In this guide, we will be focusing on disability and child support law. There are various procedures in place to help both children with a disability and parents of children with a disability. We will provide an overview of these in our guide.
Additionally, we will explore the legislation in place that sets out your local council’s duty to provide help to those with a disabled child.
Furthermore, we will look at the piece of legislation that sets out a parent’s financial responsibilities when they are separated.
Whilst we have aimed to provide the information you need regarding the help in place for children with a disability, we understand you may still have questions.
If you do have any questions whilst or after reading, please get in touch by filling out the online contact form with your query.
Alternatively, please continue reading for more information.
Select A Section
- Is There A Disability And Child Support Law?
- What Is A Child Maintenance Payment?
- What Is The Disability Living Allowance For Children?
- Are There Any Benefits Provided If You Have A Child With A Disability?
- Learn More About Disability And Child Support Law
Under disability and child support law, such as the Child Support Act 1991, parents, whether divorced or separated and no longer living in the family home, have a legal responsibility to ensure that their child or children are provided for financially. This includes children with a disability.
However, there are other child support payments that parents can receive for children with a disability. We have explored these further in the sections below.
If you’d like to find out what your child is entitled to, you can get in touch using the details provided.
A child maintenance payment covers the cost of living for your child and how this will be paid when one of the parents doesn’t live with the child. It is made when one parent has separated from the other or if they have never been in a relationship.
This financial arrangement must be in place if you have a child under the age of 16 or under the age of 20 if they are still in full-time education.
The arrangement can be made privately or through the Child Maintenance Service. If the arrangement is made via the latter, they can help with working out an amount to pay as well as arranging the payments and taking any necessary action if a parent fails to pay the maintenance costs.
The Child Maintenance Service can also be used to avoid sharing your location or personal information with the other parent. For example, if there has been an incident of domestic abuse.
It’s important to note that the payments for child maintenance will not affect any benefits that you or your children already receive. This includes Universal Tax Credit. You also won’t need to pay tax on the child maintenance payments.
If a child is under the age of 16 and has difficulty walking or has needs much more than looking after a child of the same age who does not have a disability, they could qualify for the Disability Living Allowance (DLA). However, there are certain eligibility requirements. For example, the child usually must:
- Be under the age of 16
- Live in England, Wales, a European Economic Area country or Switzerland when you claim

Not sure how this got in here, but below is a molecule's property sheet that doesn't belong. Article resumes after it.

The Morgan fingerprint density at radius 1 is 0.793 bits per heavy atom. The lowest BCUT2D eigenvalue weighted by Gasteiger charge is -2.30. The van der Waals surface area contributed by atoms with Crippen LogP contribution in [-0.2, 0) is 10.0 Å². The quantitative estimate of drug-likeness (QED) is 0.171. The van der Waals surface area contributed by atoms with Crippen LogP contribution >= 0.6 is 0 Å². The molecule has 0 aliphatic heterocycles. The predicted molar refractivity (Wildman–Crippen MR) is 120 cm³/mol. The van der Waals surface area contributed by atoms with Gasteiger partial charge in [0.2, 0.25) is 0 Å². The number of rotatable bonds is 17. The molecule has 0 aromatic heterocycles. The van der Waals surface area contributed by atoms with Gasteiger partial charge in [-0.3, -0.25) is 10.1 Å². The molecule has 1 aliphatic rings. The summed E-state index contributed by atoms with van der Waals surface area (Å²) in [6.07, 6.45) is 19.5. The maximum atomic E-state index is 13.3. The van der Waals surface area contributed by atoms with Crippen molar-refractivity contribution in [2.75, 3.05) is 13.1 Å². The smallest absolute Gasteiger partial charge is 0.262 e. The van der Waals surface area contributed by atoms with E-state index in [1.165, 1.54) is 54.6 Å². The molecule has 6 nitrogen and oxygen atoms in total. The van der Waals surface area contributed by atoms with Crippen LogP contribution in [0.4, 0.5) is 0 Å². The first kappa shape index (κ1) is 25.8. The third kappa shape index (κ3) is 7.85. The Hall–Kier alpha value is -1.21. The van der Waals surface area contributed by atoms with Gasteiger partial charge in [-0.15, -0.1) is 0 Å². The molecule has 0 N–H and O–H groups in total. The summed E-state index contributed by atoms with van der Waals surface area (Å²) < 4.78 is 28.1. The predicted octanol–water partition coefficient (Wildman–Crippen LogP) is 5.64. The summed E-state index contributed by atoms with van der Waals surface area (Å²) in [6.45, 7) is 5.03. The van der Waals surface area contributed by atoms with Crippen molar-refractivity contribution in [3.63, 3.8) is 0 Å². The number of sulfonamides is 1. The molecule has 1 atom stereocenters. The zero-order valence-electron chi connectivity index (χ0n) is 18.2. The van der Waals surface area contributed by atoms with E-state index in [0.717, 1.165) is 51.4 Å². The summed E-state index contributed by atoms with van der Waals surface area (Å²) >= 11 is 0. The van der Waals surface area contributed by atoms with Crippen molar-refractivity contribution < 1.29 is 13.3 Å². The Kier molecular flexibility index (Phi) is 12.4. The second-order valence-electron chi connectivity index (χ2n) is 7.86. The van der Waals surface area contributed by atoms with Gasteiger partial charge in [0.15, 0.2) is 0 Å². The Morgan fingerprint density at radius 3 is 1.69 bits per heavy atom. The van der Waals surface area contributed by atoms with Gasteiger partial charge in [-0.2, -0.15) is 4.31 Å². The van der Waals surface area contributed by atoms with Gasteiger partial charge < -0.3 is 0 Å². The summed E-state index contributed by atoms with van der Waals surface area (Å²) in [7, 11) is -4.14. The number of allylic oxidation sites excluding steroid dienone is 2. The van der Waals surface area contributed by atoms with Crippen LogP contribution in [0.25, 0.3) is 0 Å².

- Have lived in Great Britain for at least 6 of the previous 12 months if over the age of 3
Some exceptions may apply to these criteria. The rules are also different in Northern Ireland and if you live in Scotland, you will apply for a different type of payment called a Child Disability Payment.
The DLA amount is between £24.45 and £156.90 per week. The amount given is determined by the level of help the child needs. However, you can apply for this regardless of whether you are currently working or not.
Under disability and child support law, such as the Children Act 1989, your local council has a duty to provide help if you have a disabled child. This can include:
- Holiday play schemes
- Care at home
- Financial help such as money towards travel costs for visits to the hospital
To find out if your child qualifies, you should contact the social services department in your local council. They can carry out a needs assessment to determine whether you qualify.
We hope this guide providing an overview on disability and child support law has helped. However, if you require any further information, you can get in touch with our team. They can answer additional questions regarding the duty of care owed by your local council as well as anything else you may be unsure of. You can reach them by filling out the online contact form on our website.
Other Resources Regarding Disability And Child Support Law
Below, we have provided some additional reading material from the government website that you may find beneficial.
- GOV – Apply for home equipment for the disabled
- GOV – Children with special educational needs
- GOV – Apply for short-term care for a child
- A Guide To Child Personal Injury Claims
- An Overview Of Disability Discrimination Law
- Child Head Injury Claims – What You Need To Know
We hope this guide on disability and child support law has provided you with the information you need. However, we understand if you need more information. To learn more, get in touch with our team using the details provided.